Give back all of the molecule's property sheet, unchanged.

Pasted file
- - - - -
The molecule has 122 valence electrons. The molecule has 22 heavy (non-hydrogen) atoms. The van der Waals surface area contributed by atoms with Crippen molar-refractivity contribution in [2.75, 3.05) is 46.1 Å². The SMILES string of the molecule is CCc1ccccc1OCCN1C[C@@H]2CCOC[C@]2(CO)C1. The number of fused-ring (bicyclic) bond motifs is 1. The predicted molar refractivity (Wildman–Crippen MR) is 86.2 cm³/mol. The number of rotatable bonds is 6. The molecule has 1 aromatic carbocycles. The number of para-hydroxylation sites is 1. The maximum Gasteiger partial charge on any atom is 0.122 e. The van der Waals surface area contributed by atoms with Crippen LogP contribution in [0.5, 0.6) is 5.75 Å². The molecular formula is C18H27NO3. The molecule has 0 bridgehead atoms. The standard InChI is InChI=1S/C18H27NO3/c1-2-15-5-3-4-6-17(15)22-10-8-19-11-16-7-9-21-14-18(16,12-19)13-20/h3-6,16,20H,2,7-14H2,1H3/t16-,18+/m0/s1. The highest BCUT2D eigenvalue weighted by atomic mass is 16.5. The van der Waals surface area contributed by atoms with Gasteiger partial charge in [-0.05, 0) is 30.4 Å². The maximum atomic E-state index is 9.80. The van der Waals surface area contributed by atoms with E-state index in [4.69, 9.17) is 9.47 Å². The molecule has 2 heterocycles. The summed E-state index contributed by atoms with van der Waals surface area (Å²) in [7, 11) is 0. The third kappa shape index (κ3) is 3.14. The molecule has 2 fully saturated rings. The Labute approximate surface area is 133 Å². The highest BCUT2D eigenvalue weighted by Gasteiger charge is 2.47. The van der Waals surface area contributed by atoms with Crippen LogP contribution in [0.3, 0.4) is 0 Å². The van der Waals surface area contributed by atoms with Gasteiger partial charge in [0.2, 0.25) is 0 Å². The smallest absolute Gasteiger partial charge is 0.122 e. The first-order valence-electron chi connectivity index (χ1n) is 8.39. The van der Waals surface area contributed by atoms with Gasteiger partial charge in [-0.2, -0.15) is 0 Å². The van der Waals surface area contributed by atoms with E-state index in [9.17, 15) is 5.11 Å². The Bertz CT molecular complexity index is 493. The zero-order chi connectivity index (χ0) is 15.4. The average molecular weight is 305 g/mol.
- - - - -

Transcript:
The molecule has 122 valence electrons. The molecule has 22 heavy (non-hydrogen) atoms. The van der Waals surface area contributed by atoms with Crippen molar-refractivity contribution in [2.75, 3.05) is 46.1 Å². The SMILES string of the molecule is CCc1ccccc1OCCN1C[C@@H]2CCOC[C@]2(CO)C1. The number of fused-ring (bicyclic) bond motifs is 1. The predicted molar refractivity (Wildman–Crippen MR) is 86.2 cm³/mol. The number of rotatable bonds is 6. The molecule has 1 aromatic carbocycles. The number of para-hydroxylation sites is 1. The maximum Gasteiger partial charge on any atom is 0.122 e. The van der Waals surface area contributed by atoms with Crippen LogP contribution in [0.5, 0.6) is 5.75 Å². The molecular formula is C18H27NO3. The molecule has 0 bridgehead atoms. The standard InChI is InChI=1S/C18H27NO3/c1-2-15-5-3-4-6-17(15)22-10-8-19-11-16-7-9-21-14-18(16,12-19)13-20/h3-6,16,20H,2,7-14H2,1H3/t16-,18+/m0/s1. The highest BCUT2D eigenvalue weighted by atomic mass is 16.5. The van der Waals surface area contributed by atoms with Gasteiger partial charge in [-0.05, 0) is 30.4 Å². The maximum atomic E-state index is 9.80. The van der Waals surface area contributed by atoms with E-state index in [4.69, 9.17) is 9.47 Å². The molecule has 2 heterocycles. The summed E-state index contributed by atoms with van der Waals surface area (Å²) in [7, 11) is 0. The third kappa shape index (κ3) is 3.14. The molecule has 2 fully saturated rings. The Labute approximate surface area is 133 Å². The highest BCUT2D eigenvalue weighted by Gasteiger charge is 2.47. The van der Waals surface area contributed by atoms with Crippen LogP contribution in [0.3, 0.4) is 0 Å². The van der Waals surface area contributed by atoms with Gasteiger partial charge in [0.2, 0.25) is 0 Å². The smallest absolute Gasteiger partial charge is 0.122 e. The first-order valence-electron chi connectivity index (χ1n) is 8.39. The van der Waals surface area contributed by atoms with Gasteiger partial charge in [-0.2, -0.15) is 0 Å². The van der Waals surface area contributed by atoms with E-state index in [9.17, 15) is 5.11 Å². The Bertz CT molecular complexity index is 493. The zero-order chi connectivity index (χ0) is 15.4. The average molecular weight is 305 g/mol.